Objective: Loneliness may predict impaired cognition among older people. The aim of this study was to determine the effects of socially stimulating group intervention on cognition among older individuals suffering from loneliness.
Design: A randomized controlled trial.
Setting and participants: Two hundred thirty-five participants (≥75 years) in seven day care centers in Finland.
Intervention: Group intervention was based on the effects of closed-group dynamics and peer support. The three-month intervention was aimed to enhance interaction and friendships between participants and to socially stimulate them. Each group was facilitated by two specifically trained professionals. In addition to active discussions, the groups included three types of activities depending on the participants' interests: 1) therapeutic writing; 2) group exercise; and 3) art experiences.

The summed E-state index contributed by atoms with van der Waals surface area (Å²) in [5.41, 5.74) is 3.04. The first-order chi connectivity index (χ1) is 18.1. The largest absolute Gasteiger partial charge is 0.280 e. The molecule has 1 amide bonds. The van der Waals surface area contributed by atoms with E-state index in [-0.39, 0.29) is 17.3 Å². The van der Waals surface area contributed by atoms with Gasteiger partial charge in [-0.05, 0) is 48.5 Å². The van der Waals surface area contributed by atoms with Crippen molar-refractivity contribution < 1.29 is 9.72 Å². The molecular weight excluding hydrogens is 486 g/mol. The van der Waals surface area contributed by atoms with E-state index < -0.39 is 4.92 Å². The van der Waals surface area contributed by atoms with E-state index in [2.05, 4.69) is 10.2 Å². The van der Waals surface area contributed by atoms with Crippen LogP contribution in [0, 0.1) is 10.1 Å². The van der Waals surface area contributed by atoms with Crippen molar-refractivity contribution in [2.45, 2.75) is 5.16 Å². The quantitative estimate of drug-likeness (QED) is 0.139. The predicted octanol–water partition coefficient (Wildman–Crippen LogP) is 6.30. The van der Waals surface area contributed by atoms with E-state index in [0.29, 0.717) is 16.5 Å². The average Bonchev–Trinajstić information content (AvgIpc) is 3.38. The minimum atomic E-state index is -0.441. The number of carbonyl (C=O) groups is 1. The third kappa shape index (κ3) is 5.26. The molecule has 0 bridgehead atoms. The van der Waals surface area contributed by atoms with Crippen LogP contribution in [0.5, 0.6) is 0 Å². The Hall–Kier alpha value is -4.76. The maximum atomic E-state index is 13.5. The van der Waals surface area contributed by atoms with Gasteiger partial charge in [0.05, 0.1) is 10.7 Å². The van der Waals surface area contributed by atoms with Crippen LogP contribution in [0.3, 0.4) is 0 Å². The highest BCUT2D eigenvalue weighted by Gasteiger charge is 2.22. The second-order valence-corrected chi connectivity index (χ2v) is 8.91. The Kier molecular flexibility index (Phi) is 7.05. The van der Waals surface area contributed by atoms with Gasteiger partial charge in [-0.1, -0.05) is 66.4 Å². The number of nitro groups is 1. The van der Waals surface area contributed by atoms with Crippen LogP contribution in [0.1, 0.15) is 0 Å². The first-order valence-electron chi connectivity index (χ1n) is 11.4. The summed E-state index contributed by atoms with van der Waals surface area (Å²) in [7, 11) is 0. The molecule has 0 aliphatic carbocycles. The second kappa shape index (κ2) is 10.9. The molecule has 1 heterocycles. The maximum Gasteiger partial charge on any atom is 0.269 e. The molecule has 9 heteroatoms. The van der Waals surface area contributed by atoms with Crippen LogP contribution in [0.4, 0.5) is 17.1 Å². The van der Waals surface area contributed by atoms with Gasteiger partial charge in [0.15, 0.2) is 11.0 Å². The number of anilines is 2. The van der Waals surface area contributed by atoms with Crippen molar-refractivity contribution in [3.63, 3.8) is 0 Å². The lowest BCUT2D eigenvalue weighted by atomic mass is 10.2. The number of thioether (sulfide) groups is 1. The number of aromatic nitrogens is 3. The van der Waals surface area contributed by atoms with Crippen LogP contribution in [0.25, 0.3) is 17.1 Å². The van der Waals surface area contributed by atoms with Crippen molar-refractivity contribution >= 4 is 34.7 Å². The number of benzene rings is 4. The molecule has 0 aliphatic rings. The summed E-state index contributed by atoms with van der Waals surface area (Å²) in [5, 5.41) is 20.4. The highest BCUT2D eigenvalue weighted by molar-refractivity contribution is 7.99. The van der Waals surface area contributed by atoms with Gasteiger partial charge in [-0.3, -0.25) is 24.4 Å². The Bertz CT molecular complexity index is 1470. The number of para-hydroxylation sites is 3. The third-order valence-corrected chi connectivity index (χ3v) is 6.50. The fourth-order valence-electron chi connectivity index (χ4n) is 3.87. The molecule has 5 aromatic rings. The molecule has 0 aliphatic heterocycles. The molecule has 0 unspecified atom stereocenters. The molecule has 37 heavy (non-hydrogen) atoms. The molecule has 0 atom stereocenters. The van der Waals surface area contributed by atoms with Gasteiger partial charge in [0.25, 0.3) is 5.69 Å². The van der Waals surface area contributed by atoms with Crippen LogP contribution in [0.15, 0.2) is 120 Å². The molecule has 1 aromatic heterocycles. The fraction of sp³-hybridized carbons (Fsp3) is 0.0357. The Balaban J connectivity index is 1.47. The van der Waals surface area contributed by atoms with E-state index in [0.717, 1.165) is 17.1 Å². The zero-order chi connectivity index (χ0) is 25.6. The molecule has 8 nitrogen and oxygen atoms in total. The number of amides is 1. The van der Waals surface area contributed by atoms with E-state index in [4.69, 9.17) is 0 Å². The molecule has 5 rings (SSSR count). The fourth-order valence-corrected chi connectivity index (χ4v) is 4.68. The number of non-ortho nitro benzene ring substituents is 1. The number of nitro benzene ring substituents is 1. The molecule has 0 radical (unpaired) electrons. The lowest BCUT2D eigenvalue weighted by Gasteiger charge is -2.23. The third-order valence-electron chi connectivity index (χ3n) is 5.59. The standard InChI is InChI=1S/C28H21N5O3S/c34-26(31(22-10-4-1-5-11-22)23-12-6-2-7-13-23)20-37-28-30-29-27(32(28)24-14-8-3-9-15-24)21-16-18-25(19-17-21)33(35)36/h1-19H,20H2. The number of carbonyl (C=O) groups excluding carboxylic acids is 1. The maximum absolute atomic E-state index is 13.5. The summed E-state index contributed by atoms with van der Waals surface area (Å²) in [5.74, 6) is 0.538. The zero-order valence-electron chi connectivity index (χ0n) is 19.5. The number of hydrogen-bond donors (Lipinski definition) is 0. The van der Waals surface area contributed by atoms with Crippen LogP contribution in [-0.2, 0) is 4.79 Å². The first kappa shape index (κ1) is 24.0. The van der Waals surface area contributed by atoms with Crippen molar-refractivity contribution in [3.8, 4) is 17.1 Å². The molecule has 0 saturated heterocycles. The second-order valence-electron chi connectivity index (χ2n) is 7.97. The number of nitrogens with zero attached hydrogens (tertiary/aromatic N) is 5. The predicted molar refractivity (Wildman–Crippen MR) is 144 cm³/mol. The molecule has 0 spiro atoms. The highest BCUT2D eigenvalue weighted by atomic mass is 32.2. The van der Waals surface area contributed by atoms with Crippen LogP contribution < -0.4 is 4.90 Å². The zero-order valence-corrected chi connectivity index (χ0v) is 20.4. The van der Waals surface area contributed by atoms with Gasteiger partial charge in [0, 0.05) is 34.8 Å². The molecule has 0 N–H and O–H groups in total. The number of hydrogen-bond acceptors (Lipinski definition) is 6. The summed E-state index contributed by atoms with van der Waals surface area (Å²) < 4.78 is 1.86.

Measurements: Cognition was measured by the Alzheimer's Disease Assessment Scale (ADAS-Cog), and mental function was measured by the 15D measure.
Results: The intervention and control groups were similar at baseline with respect to their demographics, disease burden, depression, and cognition. The ADAS-Cog scale improved more in the intervention group than in the control group within the three-month period, with mean changes being -2.6 points (95% confidence interval [CI]: -3.4 to -1.8) and -1.6 points (95% CI: -2.2 to -1.0), respectively. The dimension of mental function in the 15D showed significant improvement at 12 months in the intervention group (+0.048, 95% CI: +0.013 to +0.085) compared with the control group (-0.027, 95% CI: -0.063 to +0.010).
Conclusion: Psychosocial group intervention improved lonely older people's cognition.